Dialogue As Virtue

Yesterday UST’s Director of Campus Ministry, Fr. Erich Rutten, gave a talk at the law school titled Dialogue as Virtue. The goal of the talk was to help us reflect on how people of differing faiths can engage in and promote quality dialogue in the law school, the university and the state as a whole – an important virtue given our contentious political and religious landscape. He certainly gave us much to reflect on.

Early in his talk, Fr. Erich talked about the fact that, rather then being thought of as a virtue, dialogue is often seen as a vice. By that he meant that dialogue is sometimes seen as weakness – as a sign of compromise or “collaboration with the enemy” or as giving in. That feeling is reinforced by both images of culture “wars” and the contentiousness that characterizes both our political and economic discussions and our religious ones.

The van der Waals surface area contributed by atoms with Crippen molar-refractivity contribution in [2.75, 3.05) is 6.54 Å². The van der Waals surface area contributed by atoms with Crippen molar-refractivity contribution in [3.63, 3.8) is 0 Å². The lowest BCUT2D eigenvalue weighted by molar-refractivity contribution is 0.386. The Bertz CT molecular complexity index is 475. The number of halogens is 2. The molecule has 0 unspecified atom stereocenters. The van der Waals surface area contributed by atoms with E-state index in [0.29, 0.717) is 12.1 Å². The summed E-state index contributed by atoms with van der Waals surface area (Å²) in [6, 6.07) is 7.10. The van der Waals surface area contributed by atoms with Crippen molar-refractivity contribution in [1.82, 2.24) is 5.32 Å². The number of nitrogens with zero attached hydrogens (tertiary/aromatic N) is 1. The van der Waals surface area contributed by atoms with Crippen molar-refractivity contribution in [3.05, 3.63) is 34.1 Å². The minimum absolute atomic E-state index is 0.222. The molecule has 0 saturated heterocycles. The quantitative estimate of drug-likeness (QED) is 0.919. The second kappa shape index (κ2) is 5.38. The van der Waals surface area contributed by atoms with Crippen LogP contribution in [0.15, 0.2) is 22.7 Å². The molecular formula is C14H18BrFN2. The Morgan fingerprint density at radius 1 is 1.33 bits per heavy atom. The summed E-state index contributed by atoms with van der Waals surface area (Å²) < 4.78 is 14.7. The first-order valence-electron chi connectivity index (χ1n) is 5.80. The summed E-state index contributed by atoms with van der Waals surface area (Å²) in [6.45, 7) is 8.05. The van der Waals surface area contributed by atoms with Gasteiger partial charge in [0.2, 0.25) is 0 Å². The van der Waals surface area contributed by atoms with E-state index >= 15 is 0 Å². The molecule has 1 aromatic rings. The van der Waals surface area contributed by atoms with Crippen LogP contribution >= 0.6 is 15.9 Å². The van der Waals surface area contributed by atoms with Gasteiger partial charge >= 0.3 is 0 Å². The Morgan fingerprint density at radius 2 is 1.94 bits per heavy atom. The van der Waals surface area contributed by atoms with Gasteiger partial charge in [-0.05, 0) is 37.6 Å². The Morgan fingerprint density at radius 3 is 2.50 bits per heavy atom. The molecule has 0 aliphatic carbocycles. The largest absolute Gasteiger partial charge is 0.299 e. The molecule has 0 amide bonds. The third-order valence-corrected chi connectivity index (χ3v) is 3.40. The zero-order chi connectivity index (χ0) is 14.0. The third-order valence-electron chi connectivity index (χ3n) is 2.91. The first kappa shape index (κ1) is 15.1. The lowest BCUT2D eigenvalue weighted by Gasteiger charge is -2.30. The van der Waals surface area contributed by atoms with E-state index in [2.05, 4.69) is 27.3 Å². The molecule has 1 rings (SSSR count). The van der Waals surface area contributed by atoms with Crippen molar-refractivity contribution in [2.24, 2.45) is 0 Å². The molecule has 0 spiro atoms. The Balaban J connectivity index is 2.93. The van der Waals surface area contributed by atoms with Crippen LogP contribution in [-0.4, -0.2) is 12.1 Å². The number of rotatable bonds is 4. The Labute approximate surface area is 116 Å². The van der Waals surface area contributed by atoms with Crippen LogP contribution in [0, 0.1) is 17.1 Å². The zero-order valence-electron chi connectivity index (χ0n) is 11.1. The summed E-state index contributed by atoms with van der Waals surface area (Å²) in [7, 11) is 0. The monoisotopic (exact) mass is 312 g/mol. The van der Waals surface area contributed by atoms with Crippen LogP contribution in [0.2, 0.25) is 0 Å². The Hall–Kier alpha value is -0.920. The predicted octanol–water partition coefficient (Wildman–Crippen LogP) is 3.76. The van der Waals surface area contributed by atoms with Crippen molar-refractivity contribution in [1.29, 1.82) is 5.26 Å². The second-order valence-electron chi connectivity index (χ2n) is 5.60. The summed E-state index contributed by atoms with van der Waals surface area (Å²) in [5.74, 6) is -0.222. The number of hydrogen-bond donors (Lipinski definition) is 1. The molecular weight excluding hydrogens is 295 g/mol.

Seeing dialogue as virtue requires us to move from the image of war to the image of a common journey, a journey that requires that we not think of those with whom we disagree as “enemy” and that we understand that we are searching together for truth and wisdom.

In that vein, Fr. Erich drew an important distinction between debate and dialogue. A debate is a contest that invariably involves a winner and a loser and the currency of debate is persuasiveness, rather than truth.

Dialogue implies exchange and listening. It implies a sharing of perspectives and an openness to learning something from the other. And it assumes a common goal of finding truth – and recognizes the importance of that goal. It is neither about compromise nor vilification, but an openness to truly hearing the other.

We live in a difficult time. A time in which, as Fr. Rutten pointed out, we see conflict as entertainment and a time of great contentiousness. My hope is that we at UST can be participants in dialogue in a healing and loving manner.